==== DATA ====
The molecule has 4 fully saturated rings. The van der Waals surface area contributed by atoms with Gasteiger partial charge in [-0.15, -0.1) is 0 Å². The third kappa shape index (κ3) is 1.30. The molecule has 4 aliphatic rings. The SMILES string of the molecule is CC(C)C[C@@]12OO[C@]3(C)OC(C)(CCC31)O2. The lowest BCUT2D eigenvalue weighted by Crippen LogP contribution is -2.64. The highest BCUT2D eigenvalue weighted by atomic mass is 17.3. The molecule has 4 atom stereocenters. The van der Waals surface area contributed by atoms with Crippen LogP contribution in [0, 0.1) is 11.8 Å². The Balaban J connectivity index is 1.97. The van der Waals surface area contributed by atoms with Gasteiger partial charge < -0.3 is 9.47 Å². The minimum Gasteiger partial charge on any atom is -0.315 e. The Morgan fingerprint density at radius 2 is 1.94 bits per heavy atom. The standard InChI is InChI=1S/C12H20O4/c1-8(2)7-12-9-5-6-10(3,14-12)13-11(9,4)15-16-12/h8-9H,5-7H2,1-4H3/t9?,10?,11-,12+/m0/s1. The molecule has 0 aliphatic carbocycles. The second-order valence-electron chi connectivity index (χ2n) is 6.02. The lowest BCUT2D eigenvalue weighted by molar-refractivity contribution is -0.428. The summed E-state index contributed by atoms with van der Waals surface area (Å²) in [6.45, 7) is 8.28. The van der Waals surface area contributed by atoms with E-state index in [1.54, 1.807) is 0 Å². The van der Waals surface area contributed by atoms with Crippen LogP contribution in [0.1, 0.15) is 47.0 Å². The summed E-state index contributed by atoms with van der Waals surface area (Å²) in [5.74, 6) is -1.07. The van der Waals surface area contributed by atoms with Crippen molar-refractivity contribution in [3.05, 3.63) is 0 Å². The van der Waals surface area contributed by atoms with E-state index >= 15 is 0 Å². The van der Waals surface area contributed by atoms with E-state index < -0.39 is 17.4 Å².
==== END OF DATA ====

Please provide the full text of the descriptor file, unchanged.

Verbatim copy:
The molecule has 4 fully saturated rings. The van der Waals surface area contributed by atoms with Gasteiger partial charge in [-0.15, -0.1) is 0 Å². The third kappa shape index (κ3) is 1.30. The molecule has 4 aliphatic rings. The SMILES string of the molecule is CC(C)C[C@@]12OO[C@]3(C)OC(C)(CCC31)O2. The lowest BCUT2D eigenvalue weighted by Crippen LogP contribution is -2.64. The highest BCUT2D eigenvalue weighted by atomic mass is 17.3. The molecule has 4 atom stereocenters. The van der Waals surface area contributed by atoms with Crippen LogP contribution in [0, 0.1) is 11.8 Å². The Balaban J connectivity index is 1.97. The van der Waals surface area contributed by atoms with Gasteiger partial charge < -0.3 is 9.47 Å². The minimum Gasteiger partial charge on any atom is -0.315 e. The Morgan fingerprint density at radius 2 is 1.94 bits per heavy atom. The standard InChI is InChI=1S/C12H20O4/c1-8(2)7-12-9-5-6-10(3,14-12)13-11(9,4)15-16-12/h8-9H,5-7H2,1-4H3/t9?,10?,11-,12+/m0/s1. The molecule has 0 aliphatic carbocycles. The second-order valence-electron chi connectivity index (χ2n) is 6.02. The lowest BCUT2D eigenvalue weighted by molar-refractivity contribution is -0.428. The summed E-state index contributed by atoms with van der Waals surface area (Å²) in [6.45, 7) is 8.28. The van der Waals surface area contributed by atoms with E-state index in [1.54, 1.807) is 0 Å². The van der Waals surface area contributed by atoms with Crippen LogP contribution in [0.1, 0.15) is 47.0 Å². The summed E-state index contributed by atoms with van der Waals surface area (Å²) in [5.74, 6) is -1.07. The van der Waals surface area contributed by atoms with Crippen molar-refractivity contribution in [3.05, 3.63) is 0 Å². The van der Waals surface area contributed by atoms with E-state index >= 15 is 0 Å². The van der Waals surface area contributed by atoms with E-state index < -0.39 is 17.4 Å².